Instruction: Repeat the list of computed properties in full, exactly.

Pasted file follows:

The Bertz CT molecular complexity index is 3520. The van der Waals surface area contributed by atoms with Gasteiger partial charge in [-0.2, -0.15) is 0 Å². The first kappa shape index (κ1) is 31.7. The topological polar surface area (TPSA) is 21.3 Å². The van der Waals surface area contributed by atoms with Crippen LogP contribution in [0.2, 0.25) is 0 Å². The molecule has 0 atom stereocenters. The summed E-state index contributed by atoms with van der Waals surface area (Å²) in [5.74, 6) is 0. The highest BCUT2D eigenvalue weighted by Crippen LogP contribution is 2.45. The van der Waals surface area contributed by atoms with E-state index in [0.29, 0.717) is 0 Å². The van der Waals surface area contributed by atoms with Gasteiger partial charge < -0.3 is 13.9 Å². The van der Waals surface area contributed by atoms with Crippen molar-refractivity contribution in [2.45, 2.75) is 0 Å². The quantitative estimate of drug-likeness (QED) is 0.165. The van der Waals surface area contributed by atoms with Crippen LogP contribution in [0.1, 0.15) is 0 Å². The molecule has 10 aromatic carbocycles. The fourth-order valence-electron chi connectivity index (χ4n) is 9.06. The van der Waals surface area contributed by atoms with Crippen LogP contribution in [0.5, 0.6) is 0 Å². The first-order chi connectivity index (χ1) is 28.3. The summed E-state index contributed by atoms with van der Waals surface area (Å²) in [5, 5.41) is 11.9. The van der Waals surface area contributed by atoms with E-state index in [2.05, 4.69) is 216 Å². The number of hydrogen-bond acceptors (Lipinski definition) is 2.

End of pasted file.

The Bertz CT molecular complexity index is 3520. The van der Waals surface area contributed by atoms with Gasteiger partial charge in [-0.2, -0.15) is 0 Å². The first kappa shape index (κ1) is 31.7. The topological polar surface area (TPSA) is 21.3 Å². The van der Waals surface area contributed by atoms with Crippen LogP contribution in [0.2, 0.25) is 0 Å². The molecule has 0 atom stereocenters. The summed E-state index contributed by atoms with van der Waals surface area (Å²) in [5.74, 6) is 0. The highest BCUT2D eigenvalue weighted by Crippen LogP contribution is 2.45. The van der Waals surface area contributed by atoms with E-state index in [0.29, 0.717) is 0 Å². The van der Waals surface area contributed by atoms with Gasteiger partial charge < -0.3 is 13.9 Å². The van der Waals surface area contributed by atoms with Crippen molar-refractivity contribution in [2.45, 2.75) is 0 Å². The quantitative estimate of drug-likeness (QED) is 0.165. The van der Waals surface area contributed by atoms with Crippen LogP contribution in [0.1, 0.15) is 0 Å². The molecule has 10 aromatic carbocycles. The fourth-order valence-electron chi connectivity index (χ4n) is 9.06. The van der Waals surface area contributed by atoms with Crippen LogP contribution in [0.5, 0.6) is 0 Å². The first-order chi connectivity index (χ1) is 28.3. The summed E-state index contributed by atoms with van der Waals surface area (Å²) in [5, 5.41) is 11.9. The van der Waals surface area contributed by atoms with E-state index in [2.05, 4.69) is 216 Å². The number of hydrogen-bond acceptors (Lipinski definition) is 2.